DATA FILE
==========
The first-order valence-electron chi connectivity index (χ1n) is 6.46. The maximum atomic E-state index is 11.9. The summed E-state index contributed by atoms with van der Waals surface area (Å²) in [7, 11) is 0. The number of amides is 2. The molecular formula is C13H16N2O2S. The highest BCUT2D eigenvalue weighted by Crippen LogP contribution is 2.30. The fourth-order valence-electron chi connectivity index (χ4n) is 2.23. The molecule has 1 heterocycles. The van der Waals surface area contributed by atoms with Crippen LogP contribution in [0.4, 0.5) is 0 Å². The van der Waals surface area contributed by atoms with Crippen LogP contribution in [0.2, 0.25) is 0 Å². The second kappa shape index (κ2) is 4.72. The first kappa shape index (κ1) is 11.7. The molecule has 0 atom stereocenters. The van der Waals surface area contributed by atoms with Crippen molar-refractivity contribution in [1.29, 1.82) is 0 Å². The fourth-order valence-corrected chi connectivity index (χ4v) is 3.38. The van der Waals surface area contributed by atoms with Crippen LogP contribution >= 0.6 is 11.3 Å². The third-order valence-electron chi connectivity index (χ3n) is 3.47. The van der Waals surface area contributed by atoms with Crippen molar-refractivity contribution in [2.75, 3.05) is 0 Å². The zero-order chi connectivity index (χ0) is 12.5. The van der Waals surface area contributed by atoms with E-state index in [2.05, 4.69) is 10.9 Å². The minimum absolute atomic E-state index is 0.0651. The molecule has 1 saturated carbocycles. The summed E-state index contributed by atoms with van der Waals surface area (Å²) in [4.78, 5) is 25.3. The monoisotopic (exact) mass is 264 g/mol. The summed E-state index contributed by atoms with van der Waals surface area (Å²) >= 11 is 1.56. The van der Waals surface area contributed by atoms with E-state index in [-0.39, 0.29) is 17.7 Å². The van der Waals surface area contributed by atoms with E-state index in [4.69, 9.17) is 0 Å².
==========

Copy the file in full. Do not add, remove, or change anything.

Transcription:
The first-order valence-electron chi connectivity index (χ1n) is 6.46. The maximum atomic E-state index is 11.9. The summed E-state index contributed by atoms with van der Waals surface area (Å²) in [7, 11) is 0. The number of amides is 2. The molecular formula is C13H16N2O2S. The highest BCUT2D eigenvalue weighted by Crippen LogP contribution is 2.30. The fourth-order valence-electron chi connectivity index (χ4n) is 2.23. The molecule has 1 heterocycles. The van der Waals surface area contributed by atoms with Crippen LogP contribution in [0.4, 0.5) is 0 Å². The van der Waals surface area contributed by atoms with Crippen LogP contribution in [0.2, 0.25) is 0 Å². The second kappa shape index (κ2) is 4.72. The first kappa shape index (κ1) is 11.7. The molecule has 0 atom stereocenters. The van der Waals surface area contributed by atoms with Crippen molar-refractivity contribution in [1.29, 1.82) is 0 Å². The fourth-order valence-corrected chi connectivity index (χ4v) is 3.38. The van der Waals surface area contributed by atoms with Crippen LogP contribution >= 0.6 is 11.3 Å². The third-order valence-electron chi connectivity index (χ3n) is 3.47. The van der Waals surface area contributed by atoms with Crippen molar-refractivity contribution in [2.75, 3.05) is 0 Å². The zero-order chi connectivity index (χ0) is 12.5. The van der Waals surface area contributed by atoms with E-state index in [2.05, 4.69) is 10.9 Å². The minimum absolute atomic E-state index is 0.0651. The molecule has 1 saturated carbocycles. The summed E-state index contributed by atoms with van der Waals surface area (Å²) in [4.78, 5) is 25.3. The monoisotopic (exact) mass is 264 g/mol. The summed E-state index contributed by atoms with van der Waals surface area (Å²) >= 11 is 1.56. The van der Waals surface area contributed by atoms with E-state index in [-0.39, 0.29) is 17.7 Å². The van der Waals surface area contributed by atoms with E-state index in [4.69, 9.17) is 0 Å².